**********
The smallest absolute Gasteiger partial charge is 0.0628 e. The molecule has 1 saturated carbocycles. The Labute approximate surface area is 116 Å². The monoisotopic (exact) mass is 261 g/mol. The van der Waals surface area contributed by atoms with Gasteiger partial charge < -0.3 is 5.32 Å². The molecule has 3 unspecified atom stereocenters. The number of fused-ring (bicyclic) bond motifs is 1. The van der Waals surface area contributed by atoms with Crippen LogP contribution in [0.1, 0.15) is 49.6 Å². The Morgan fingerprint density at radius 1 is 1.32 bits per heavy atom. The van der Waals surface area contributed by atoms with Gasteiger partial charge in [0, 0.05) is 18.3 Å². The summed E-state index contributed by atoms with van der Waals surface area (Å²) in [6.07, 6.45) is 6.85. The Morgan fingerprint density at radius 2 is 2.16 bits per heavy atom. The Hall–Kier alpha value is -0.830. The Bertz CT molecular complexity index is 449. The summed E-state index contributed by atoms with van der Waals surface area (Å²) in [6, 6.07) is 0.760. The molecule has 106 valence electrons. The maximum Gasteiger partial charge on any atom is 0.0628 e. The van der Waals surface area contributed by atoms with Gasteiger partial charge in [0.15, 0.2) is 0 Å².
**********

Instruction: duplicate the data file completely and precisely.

The smallest absolute Gasteiger partial charge is 0.0628 e. The molecule has 1 saturated carbocycles. The Labute approximate surface area is 116 Å². The monoisotopic (exact) mass is 261 g/mol. The van der Waals surface area contributed by atoms with Gasteiger partial charge < -0.3 is 5.32 Å². The molecule has 3 unspecified atom stereocenters. The number of fused-ring (bicyclic) bond motifs is 1. The van der Waals surface area contributed by atoms with Crippen LogP contribution in [0.1, 0.15) is 49.6 Å². The Morgan fingerprint density at radius 1 is 1.32 bits per heavy atom. The van der Waals surface area contributed by atoms with Gasteiger partial charge in [0, 0.05) is 18.3 Å². The summed E-state index contributed by atoms with van der Waals surface area (Å²) in [6.07, 6.45) is 6.85. The Morgan fingerprint density at radius 2 is 2.16 bits per heavy atom. The Hall–Kier alpha value is -0.830. The Bertz CT molecular complexity index is 449. The summed E-state index contributed by atoms with van der Waals surface area (Å²) in [6, 6.07) is 0.760. The molecule has 106 valence electrons. The maximum Gasteiger partial charge on any atom is 0.0628 e. The van der Waals surface area contributed by atoms with Gasteiger partial charge in [0.15, 0.2) is 0 Å².